CONGRESSIONAL LEGISLATION CALLS FOR PALESTINIAN AID CUTOFF
By Harold Kirtz
SPECIAL FOR THE AJT
On June 2, the Palestinians announced a new government. Although this new government is the outcome of a reconciliation pact between the Palestine Liberation Organization and Hamas, the cabinet is made up largely of nonpartisan professionals. This new government has said it will follow a peaceful program and is committed to international principles like the renunciation of violence and the recognition of Israel, although Hamas itself has not yet accepted those principles.
The primary purpose of the pact is allegedly to organize elections in approximately six months. Congressional legislation calls for a cutoff of aid to this new Palestinian Authority (PA) if it fails to adhere to the Quartet principles, which are (1) recognizing Israel’s right to exist; (2) renouncing the use of violence; and (3) respecting previously signed agreements between the Israelis and the Palestinians. The legislation also calls for a cutoff of aid if an unreformed Hamas participates as a member in the PA or exercises “undue influence” over it.
The administration, much to the consternation of the Israeli government, made the decision this past week that it would continue working with and funding the PA. The Israeli government has suspended its contact with the PA and participation in the peace negotiations, although, at least for the time being, security cooperation in the West Bank has not been affected. In addition, Israel has announced new settlement construction in response to the Palestinian moves, and the Palestinians are threatening to pursue their diplomatic initiative to isolate Israel at the UN and in other international forums.
The Anti-Defamation League, the American Jewish Committee, and the Union for Reform Judaism have recently issued statements expressing concern about the Hamas-Fatah agreement as a blow to prospects for getting back to negotiations. Before the administration made its decision, AJC called on the U.S. and European governments not to recognize the new Palestinian government, while ADL urged a “pause” in funding, placing the burden on the PA to qualify to avoid a full cutoff under the legislation.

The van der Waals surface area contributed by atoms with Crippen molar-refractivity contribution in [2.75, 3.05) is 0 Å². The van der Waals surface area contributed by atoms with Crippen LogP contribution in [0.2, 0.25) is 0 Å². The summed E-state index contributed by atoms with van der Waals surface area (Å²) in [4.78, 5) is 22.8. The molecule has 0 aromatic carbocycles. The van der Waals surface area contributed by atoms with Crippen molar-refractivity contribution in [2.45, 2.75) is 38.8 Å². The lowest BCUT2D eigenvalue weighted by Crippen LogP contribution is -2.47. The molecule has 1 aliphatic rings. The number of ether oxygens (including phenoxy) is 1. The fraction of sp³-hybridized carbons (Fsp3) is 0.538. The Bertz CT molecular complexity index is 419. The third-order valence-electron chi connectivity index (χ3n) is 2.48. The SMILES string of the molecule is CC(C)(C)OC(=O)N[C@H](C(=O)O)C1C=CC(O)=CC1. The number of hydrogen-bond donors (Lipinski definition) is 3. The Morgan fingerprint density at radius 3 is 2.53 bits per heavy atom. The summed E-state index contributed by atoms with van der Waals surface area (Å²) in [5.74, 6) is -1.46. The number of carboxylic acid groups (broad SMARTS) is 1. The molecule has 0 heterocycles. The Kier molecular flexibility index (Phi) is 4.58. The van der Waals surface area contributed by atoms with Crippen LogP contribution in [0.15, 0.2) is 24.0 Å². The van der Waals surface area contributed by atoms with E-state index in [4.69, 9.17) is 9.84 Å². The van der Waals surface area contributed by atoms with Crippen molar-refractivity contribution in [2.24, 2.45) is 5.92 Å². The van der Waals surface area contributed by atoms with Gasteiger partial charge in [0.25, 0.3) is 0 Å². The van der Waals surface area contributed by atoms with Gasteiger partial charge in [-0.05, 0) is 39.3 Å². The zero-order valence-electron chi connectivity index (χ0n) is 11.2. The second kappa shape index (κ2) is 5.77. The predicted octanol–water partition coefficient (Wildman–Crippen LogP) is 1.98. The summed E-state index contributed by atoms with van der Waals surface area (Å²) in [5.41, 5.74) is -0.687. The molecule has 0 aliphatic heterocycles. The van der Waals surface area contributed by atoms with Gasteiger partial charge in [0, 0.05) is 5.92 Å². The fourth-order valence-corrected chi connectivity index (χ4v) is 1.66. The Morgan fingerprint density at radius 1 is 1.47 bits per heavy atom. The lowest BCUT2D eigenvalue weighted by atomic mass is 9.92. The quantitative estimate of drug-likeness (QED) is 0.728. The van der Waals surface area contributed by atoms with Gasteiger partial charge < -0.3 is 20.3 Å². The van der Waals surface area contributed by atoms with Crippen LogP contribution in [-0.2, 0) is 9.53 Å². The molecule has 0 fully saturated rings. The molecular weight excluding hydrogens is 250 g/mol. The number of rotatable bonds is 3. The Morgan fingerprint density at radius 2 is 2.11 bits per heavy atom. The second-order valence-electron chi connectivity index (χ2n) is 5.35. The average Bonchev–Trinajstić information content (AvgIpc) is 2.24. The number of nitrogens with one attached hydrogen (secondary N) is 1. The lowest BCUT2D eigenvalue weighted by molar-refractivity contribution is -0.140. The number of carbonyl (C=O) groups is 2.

The umbrella agency for community relations, the Jewish Council for Public Affairs (JCPA), has requested professionals in the community relations field to communicate to decision- makers and opinion-molders that Hamas (a) remains a terrorist organization committed to Israel’s destruction and (b) is an unacceptable partner as long as it does not embrace the Quartet’s principles, which, so far, it shows no signs of doing. According to Martin Raffel, VP of JCPA, the advice is also to urge the administration to carefully monitor the composition, policies, and actions of the new Palestinian government to make sure that it does not violate Congressional standards, and to continue to do everything the administration can to discourage Palestinian diplomatic initiatives intended to isolate Israel in the international community.
In announcing additional construction, Israel’s housing minister, Uri Ariel, published bids for the construction of nearly 1,500 housing units in settlements in the West Bank and East Jerusalem, calling them “an appropriate Zionist response to the establishment of the Palestinian terror government.” He said he believed this would be “just the beginning.” The new units are scattered among seven Jewish communities in the West Bank. In addition, the authorities revived plans on Thursday for 1,800 more housing units.
The New York Times reported that Saeb Erekat, a senior Palestinian official, said the Palestinians were carefully weighing their response, including preparing letters of complaint to the international bodies they joined in April, including the Fourth Geneva Convention.
Giora Eiland, a former Israeli national security adviser, described Israel’s settlement announcement as “counterproductive.” I tend to agree with Eiland’s assessment. Israel has most of the cards currently. I am not disagreeing that Israel has a right to construct. But why the housing announcement now? Israel could afford to wait some months to see whether the new government is serious about accepting the Quartet’s conditions for reaching a peace agreement. No one is going anywhere; the present conflict is decades old. The Palestinians can either show they are serious about peace, or they can show that they are not really interested. Why not let them come forward seriously, or let them fall flat in front of the international community?
Harold Kirtz is on the national board of the Jewish Council for Public Affairs and is past president of JCRC of Atlanta.